Archery Details

Posted: December 1st, 2009 under Background, Contents.
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I’m basing a lot of my longbow archery on information derived from the Mary Rose bows, as reported in (among other places) Strickland & Hardy’s The Great Warbow, which includes a history of the longbow in use from the Battle of Hastings up to the Tudor period.   (It’s also a great temptation to spend way too much time on details that aren’t plotworthy…how to conserve and then revive bows that have been buried in silt and salt water for centuries, for instance, something no one is trying to do in this book.  On the other hand, the horrible but effective treatment one noble received for an arrow wound in the face may show up sometime.  Not right now, though.) 

This book almost made me reconsider the kind of bows the Pargunese use, but in the end I decided for what I hope are sensible reasons to have them favor crossbows over longbows.    For the Lyonyans there was no choice–they have blackwood trees, yielding a superb wood for bowstaves, similar to yew and slightly superior, and their blackwood bows are known as superior weapons throughout the north.   But they never export blackwood in bow-stave lengths, so if you have a blackwood bow, that’s where you got it.  Paks’s blackwood bow, a gift of the rangers with whom she served, is a distinct rarity.

As with longbows of yew, blackwood bows utilize both sapwood and heartwood, for their differing properties, but the colors are not as distinct as with yew.  The sapwood is dark red, and when worked darkens to a rich brown; the heartwood is black as ebony.  Many bowyers of the present day apply a stain to darken the brown further, so that a blackwood bow from a distance looks entirely black.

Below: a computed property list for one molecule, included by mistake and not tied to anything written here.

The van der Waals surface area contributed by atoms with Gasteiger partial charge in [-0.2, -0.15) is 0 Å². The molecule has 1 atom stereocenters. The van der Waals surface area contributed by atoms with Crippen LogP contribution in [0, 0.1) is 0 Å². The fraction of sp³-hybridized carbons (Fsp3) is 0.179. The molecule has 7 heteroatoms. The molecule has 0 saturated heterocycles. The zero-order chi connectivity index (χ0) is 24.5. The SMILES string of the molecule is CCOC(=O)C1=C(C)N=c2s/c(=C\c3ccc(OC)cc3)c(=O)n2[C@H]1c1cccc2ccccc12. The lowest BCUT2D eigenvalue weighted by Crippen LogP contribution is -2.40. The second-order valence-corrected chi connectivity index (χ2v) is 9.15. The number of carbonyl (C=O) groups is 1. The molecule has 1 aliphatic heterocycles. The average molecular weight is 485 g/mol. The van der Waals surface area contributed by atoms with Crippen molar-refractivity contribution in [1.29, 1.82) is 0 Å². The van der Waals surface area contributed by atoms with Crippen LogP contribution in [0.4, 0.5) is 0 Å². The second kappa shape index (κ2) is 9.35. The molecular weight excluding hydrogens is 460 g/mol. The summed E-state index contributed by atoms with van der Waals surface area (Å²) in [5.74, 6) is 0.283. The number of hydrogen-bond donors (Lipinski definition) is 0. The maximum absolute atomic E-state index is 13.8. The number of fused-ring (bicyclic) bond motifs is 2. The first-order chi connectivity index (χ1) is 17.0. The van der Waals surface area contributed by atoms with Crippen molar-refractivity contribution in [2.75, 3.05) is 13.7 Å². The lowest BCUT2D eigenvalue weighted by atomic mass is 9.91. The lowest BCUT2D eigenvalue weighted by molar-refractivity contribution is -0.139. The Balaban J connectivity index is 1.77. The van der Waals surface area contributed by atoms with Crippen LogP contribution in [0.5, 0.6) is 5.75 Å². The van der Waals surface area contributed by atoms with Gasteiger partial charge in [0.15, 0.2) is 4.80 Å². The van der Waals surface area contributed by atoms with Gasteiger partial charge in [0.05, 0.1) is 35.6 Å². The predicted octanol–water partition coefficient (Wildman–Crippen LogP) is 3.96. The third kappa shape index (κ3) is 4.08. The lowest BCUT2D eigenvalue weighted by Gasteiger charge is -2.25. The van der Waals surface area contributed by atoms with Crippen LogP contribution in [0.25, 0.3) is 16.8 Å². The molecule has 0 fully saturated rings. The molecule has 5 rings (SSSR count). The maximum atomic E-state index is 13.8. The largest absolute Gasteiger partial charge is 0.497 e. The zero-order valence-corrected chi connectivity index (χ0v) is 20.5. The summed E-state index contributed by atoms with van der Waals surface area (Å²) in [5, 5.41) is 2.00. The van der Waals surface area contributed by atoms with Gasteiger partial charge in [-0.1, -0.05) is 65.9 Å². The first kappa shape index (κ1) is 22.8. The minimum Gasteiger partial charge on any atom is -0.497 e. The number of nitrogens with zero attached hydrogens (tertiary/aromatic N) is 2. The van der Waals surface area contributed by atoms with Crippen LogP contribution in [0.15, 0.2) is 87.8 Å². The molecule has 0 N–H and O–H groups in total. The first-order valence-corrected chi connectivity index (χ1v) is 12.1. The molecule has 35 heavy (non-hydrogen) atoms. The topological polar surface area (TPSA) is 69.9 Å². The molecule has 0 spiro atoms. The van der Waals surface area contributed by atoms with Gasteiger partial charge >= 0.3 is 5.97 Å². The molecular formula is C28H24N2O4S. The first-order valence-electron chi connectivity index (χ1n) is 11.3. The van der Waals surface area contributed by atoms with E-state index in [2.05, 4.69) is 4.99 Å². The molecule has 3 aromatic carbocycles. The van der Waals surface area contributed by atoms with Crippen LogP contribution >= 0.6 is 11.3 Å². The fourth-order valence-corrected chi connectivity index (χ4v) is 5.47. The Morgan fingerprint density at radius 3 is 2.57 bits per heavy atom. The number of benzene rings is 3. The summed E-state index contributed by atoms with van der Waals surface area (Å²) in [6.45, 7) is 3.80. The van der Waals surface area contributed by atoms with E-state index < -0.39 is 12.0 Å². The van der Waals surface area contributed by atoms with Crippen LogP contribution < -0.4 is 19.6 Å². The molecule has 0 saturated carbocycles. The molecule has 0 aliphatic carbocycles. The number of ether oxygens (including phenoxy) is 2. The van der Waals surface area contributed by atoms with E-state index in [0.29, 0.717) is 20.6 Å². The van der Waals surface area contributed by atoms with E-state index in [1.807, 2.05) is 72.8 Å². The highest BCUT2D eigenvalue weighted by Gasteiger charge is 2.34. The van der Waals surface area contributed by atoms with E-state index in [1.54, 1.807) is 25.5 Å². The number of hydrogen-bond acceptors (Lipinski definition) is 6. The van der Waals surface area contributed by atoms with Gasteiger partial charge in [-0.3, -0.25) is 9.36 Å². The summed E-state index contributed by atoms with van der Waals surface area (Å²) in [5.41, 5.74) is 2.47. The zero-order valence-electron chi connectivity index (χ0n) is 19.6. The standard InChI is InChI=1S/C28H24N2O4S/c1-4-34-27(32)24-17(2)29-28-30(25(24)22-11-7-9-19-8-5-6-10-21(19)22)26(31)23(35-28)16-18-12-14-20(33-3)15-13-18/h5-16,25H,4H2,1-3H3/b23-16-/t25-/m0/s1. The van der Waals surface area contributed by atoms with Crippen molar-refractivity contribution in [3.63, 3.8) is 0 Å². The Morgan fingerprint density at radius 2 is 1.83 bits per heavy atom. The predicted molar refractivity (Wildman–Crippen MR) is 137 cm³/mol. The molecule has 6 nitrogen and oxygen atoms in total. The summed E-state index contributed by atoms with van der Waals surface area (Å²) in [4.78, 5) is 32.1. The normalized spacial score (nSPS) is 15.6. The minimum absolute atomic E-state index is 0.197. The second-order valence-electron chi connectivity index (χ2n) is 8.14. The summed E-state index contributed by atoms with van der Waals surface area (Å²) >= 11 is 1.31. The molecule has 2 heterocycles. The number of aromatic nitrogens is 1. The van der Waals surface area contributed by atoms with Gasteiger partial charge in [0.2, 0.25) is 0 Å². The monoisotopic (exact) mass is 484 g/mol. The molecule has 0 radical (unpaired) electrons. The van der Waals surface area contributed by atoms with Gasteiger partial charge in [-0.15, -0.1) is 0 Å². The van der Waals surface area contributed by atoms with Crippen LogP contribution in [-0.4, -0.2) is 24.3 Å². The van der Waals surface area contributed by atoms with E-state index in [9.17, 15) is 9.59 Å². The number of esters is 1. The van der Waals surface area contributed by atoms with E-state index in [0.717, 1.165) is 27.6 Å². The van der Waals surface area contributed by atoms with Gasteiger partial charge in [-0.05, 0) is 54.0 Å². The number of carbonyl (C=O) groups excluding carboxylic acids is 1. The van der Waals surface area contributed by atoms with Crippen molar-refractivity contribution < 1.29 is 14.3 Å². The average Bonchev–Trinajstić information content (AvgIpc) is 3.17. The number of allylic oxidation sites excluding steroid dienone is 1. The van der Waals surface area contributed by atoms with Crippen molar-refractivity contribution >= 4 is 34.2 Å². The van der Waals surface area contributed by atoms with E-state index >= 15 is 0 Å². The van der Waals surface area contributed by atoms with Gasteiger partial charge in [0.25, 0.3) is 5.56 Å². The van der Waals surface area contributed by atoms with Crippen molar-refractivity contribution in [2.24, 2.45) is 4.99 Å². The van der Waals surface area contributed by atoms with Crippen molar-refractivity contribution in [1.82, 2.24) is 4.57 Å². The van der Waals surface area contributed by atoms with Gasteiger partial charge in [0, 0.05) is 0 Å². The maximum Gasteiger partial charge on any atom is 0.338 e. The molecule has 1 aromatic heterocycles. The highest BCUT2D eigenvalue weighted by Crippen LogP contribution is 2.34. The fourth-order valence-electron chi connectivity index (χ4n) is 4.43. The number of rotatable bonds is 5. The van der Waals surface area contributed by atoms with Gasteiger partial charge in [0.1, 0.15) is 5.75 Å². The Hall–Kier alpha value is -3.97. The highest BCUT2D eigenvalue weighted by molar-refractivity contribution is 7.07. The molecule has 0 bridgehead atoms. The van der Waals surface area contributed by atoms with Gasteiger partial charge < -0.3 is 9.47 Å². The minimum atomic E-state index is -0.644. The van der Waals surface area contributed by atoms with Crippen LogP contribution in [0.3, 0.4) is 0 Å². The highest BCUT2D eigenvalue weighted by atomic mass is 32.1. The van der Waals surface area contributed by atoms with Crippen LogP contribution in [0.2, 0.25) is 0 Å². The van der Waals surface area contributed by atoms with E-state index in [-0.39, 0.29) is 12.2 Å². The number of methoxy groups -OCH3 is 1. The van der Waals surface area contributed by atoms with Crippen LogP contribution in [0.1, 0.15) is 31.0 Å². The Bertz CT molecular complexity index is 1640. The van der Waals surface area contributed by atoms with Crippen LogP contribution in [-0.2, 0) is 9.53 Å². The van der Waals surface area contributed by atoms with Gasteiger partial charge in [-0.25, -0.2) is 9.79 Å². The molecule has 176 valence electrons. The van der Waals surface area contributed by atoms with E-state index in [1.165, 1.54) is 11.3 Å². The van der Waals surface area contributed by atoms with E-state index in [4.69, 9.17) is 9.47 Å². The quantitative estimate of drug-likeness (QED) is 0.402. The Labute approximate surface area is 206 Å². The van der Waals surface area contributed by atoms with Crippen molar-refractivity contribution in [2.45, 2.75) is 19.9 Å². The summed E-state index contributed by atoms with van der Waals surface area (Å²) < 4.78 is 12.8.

Pargunese crossbows most resemble the Central European style as in the New World Arbalest catalog.  Many are imported from Aarenis, where crossbows have a long tradition.  When their ancestors lived across the eastern sea, and were primarily seafarers, they used a mix of longbows and crossbows, but shifted to primarily crossbows for the greater penetrating power against the magelords’ armor.    Since crossbows can be spanned mechanically or using other muscles than those of  the arms and shoulders, they can  have a stiffer bowstave (or prod.)   The disadvantage is the slower rate of fire (spanning a strong crossbow takes longer than drawing a longbow) and the need to be standing still to span one (the Pargunese crossbows.)

Models for battles with various combinations of archery types and other weaponry types abound, although those who first wrote about them were not always…um…accurate.   Battlefield archaeology continues to make headway in explaining what really happened in medieval and Renaissance (and more recent!) battles…when all the data comes from the happy victors or resentful supporter of the defeated, it may not be anywhere near accurate.

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